Washington Post reports that during a public hearing this week, environmentalists, grocery store representatives and others debated a proposed ordinance banning the use of plastic bags by Annapolis retailers.

Supporters of the legislation, introduced by Alderman Sam Shropshire (D-Ward 7), said it would help reduce the environmental impact of discarded plastic bags, which don‘‘t decompose as well as paper. They also said that fish, birds and turtles can die from intestinal problems when they ingest discarded plastic bags in the Chesapeake Bay and surrounding tributaries.

But opponents of the ban, largely supermarkets and other merchants, said they are not convinced that paper is necessarily better for the environment. They say that plastic is much more efficient to ship, thus cutting down on gas from fossil fuels emitted into the atmosphere.

Barry F. Scher, a spokesman for Giant Food, said consumers will absorb the increased cost for paper bags, about 5 cents each, compared with 2 cents apiece for plastic bags. He and other supermarket officials also said that consumers find it easier to carry groceries in plastic bags.

“Today, over 95 percent of our customers want plastic bags,” Scher said.

Shropshire told supermarket officials, merchants and other industry representatives that the council was “going to listen to what you say.” But he said Tuesday that unless the City Council wants to extend the matter, a second reading of the ordinance will be in September, followed by a vote in October.

“I fully expect on October 8th, plastic bags will be prohibited,” Shropshire said.

Monday‘‘s public hearing reflected how unsettled the debate is about the environmental merits of paper vs. plastic. Some said that both types of bags are wasteful and that consumers should carry reusable ones to stores. Forced to make a choice, environmentalists say that plastic can be especially harmful in coastal regions.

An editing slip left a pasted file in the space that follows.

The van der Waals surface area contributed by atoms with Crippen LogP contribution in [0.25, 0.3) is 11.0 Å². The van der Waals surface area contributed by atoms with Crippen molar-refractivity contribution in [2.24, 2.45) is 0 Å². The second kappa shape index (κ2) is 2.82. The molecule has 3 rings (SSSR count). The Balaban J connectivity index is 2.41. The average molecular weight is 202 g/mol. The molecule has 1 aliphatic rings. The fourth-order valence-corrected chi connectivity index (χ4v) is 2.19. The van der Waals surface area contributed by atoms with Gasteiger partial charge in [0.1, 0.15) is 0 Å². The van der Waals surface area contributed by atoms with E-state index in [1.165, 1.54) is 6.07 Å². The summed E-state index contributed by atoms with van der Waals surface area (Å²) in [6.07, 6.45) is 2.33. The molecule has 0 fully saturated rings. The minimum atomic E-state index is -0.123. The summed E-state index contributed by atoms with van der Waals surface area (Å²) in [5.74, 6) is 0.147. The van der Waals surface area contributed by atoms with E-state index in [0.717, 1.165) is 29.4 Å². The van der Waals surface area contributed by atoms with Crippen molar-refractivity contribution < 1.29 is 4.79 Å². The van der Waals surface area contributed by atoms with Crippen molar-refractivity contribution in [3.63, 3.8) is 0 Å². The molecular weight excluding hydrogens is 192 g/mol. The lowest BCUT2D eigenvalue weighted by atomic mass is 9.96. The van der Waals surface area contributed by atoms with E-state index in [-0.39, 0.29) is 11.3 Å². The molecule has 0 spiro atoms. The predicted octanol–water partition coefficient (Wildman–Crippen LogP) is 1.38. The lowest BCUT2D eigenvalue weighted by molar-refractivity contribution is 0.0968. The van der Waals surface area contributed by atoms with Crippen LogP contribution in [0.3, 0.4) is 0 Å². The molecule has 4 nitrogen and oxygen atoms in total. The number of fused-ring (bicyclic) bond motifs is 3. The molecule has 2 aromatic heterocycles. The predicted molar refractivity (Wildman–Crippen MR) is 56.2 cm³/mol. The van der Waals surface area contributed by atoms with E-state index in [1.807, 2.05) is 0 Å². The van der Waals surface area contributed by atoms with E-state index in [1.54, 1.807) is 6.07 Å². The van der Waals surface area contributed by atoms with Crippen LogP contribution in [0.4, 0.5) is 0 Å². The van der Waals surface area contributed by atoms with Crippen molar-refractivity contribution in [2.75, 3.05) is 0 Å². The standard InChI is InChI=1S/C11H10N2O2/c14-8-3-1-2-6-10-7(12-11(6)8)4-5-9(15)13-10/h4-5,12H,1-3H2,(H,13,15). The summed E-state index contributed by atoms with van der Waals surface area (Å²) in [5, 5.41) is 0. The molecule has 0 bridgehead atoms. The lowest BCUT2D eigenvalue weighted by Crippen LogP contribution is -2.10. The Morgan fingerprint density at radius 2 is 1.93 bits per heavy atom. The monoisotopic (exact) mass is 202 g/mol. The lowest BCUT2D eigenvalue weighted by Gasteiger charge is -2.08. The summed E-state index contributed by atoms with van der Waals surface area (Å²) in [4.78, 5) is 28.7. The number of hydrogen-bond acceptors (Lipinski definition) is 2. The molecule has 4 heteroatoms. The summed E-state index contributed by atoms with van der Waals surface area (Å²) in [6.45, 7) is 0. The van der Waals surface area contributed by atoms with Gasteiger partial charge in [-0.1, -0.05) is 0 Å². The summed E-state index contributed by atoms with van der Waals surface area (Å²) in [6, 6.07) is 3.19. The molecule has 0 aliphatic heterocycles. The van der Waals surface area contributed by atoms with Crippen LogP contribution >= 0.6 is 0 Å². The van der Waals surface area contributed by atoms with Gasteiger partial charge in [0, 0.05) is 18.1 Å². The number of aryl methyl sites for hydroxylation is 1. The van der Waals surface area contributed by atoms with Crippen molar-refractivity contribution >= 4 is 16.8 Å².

“We would rather not see plastic bags used,” said William C. Baker, president of the Chesapeake Bay Foundation, noting that they pose a problem for creatures in the water.

David Prosten, chairman of the Sierra Club Anne Arundel County Group, also supported the ban.

“Recyclable paper is ultimately better than the use of plastic,” he said.

Others said the city would be better served by enforcing litter laws. Opponents of the ban also said plastic bags are in demand as a recyclable material, in particular as a component for plastic decks.

Safeway and Giant supermarkets said they sell reusable bags and encourage the recycling of plastic bags.

“We make money on the bags we recycle,” said Gregory TenEyck, a Safeway spokesman.

He noted the efficiency of shipping plastic. According to TenEyck, seven trucks are needed to transport the same amount of paper bags as are in one truckload of plastic bags.

TenEyck said Monday that the proposed plastic ban was ultimately “un-American.”

“We believe it takes away consumers‘‘ right to choice. Paper or plastic? There‘‘s not a wrong answer.”

Annapolis Mayor Ellen O. Moyer (D) has said that although she is concerned about the environment, she is not convinced that a plastic bag ban would be the best policy. She said she wants more information from experts and would also like to examine expanding the city‘‘s recycling program and giving residents reusable sacks.


Ano da Publicação:
WARMER BULLETIN ENEWS #32-2007-August 10, 2007
Kit Strange/Warmer Bulletin
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